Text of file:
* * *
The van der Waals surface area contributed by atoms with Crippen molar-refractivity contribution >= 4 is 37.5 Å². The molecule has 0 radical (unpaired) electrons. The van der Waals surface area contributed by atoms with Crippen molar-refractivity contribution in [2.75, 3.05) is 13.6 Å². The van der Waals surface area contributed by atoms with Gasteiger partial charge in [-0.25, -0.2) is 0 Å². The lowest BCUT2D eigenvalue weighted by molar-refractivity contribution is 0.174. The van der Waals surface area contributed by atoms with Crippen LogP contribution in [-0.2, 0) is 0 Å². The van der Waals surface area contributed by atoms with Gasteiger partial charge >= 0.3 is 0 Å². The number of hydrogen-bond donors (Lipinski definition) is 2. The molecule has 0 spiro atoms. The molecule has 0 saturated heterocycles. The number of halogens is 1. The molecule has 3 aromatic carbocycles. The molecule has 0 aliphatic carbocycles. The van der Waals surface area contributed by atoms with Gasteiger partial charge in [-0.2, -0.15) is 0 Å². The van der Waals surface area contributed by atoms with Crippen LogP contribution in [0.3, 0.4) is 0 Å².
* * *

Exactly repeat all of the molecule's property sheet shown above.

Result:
The van der Waals surface area contributed by atoms with Crippen molar-refractivity contribution >= 4 is 37.5 Å². The molecule has 0 radical (unpaired) electrons. The van der Waals surface area contributed by atoms with Crippen molar-refractivity contribution in [2.75, 3.05) is 13.6 Å². The van der Waals surface area contributed by atoms with Gasteiger partial charge in [-0.25, -0.2) is 0 Å². The lowest BCUT2D eigenvalue weighted by molar-refractivity contribution is 0.174. The van der Waals surface area contributed by atoms with Crippen LogP contribution in [-0.2, 0) is 0 Å². The van der Waals surface area contributed by atoms with Gasteiger partial charge >= 0.3 is 0 Å². The number of hydrogen-bond donors (Lipinski definition) is 2. The molecule has 0 spiro atoms. The molecule has 0 saturated heterocycles. The number of halogens is 1. The molecule has 3 aromatic carbocycles. The molecule has 0 aliphatic carbocycles. The van der Waals surface area contributed by atoms with Gasteiger partial charge in [-0.2, -0.15) is 0 Å². The van der Waals surface area contributed by atoms with Crippen LogP contribution in [0.3, 0.4) is 0 Å².